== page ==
No amount of preparation or talent can resolve the problems with a script that, like several other aspects of Sacred Seven, is too reliant on what has gone before. While the actors try to do the best they can, it seems to have been impressed upon them that their characters should speak or behave in certain ways. The dialogue is far too manufactured, and with little in the way of natural flow to balance conversations, this results in some severely wooden performances.
The strange thing is that the music seems to have received more care and attention than any other part of this anime, with much of the background music being well suited and choreographed to the on-screen action.
To many people it can seem as though Sacred Seven features two opening and three ending themes, when in truth all that happens until the end of the final episode is that the first OP and ED swap places. "Stone Cold" by FictionJunction is quite the upbeat techno track, and the opening animated sequence does a good job of introducing the main players whilst being stylized enough to be eye-catching. The second theme, "Kiseki" by Nanri Yuuka, is a more traditional blend of J-pop/rock, and its accompanying animation is well choreographed and suitably heroic. As for the third track, "Tsunagaru Made" by Nakajima Megumi is a much quieter song that plays out at the conclusion of the final episode..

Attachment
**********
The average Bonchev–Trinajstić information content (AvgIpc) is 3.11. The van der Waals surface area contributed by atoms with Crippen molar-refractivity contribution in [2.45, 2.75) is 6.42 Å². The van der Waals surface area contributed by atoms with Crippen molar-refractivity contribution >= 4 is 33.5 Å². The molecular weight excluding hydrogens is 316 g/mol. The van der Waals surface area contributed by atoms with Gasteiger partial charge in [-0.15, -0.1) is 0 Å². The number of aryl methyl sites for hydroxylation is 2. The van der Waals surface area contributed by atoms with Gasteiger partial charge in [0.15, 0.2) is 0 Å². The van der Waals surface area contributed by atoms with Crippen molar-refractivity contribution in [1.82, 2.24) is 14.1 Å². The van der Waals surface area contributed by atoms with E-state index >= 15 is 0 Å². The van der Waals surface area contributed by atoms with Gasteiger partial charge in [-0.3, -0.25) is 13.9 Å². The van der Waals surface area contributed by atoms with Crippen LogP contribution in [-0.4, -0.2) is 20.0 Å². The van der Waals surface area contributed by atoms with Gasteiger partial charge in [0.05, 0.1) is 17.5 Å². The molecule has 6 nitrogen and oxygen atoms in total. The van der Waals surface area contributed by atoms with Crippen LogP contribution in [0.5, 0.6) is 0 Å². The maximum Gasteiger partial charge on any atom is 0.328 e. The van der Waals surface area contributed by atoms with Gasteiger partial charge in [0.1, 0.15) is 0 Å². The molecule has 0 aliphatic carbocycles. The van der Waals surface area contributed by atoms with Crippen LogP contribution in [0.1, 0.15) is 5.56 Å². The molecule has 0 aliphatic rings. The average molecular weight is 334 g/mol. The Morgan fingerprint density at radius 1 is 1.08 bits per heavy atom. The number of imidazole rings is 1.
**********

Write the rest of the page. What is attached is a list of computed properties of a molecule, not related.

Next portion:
Now some of you may have noticed that there has been no mention of ending sequences. The reason for this is simply because Sunrise, like so many other studios, don't think it's worth the effort of making a decent one, and aside from some spinning jewel thingies in the first ED, both rely on still images.
Strangely enough, this sentiment also appears to ring true where the characters are concerned, although admittedly part of this is due to the check-box approach taken by the director and the series writer. This is a heavily manufactured anime, and this fact becomes very clear when one considers not just the portrayal of each character, but the manner in which they develop as well. While it's true that Alma grows more than anyone else, the simple fact is that he starts the series as nothing more than a blank sheet with little to no personality, and given that situation it's very easy to make the character appear more defined by the end of the story. Sacred Seven uses age old methods to ensure this happens, including Alma's solitary lifestyle, hidden power and traumatic past.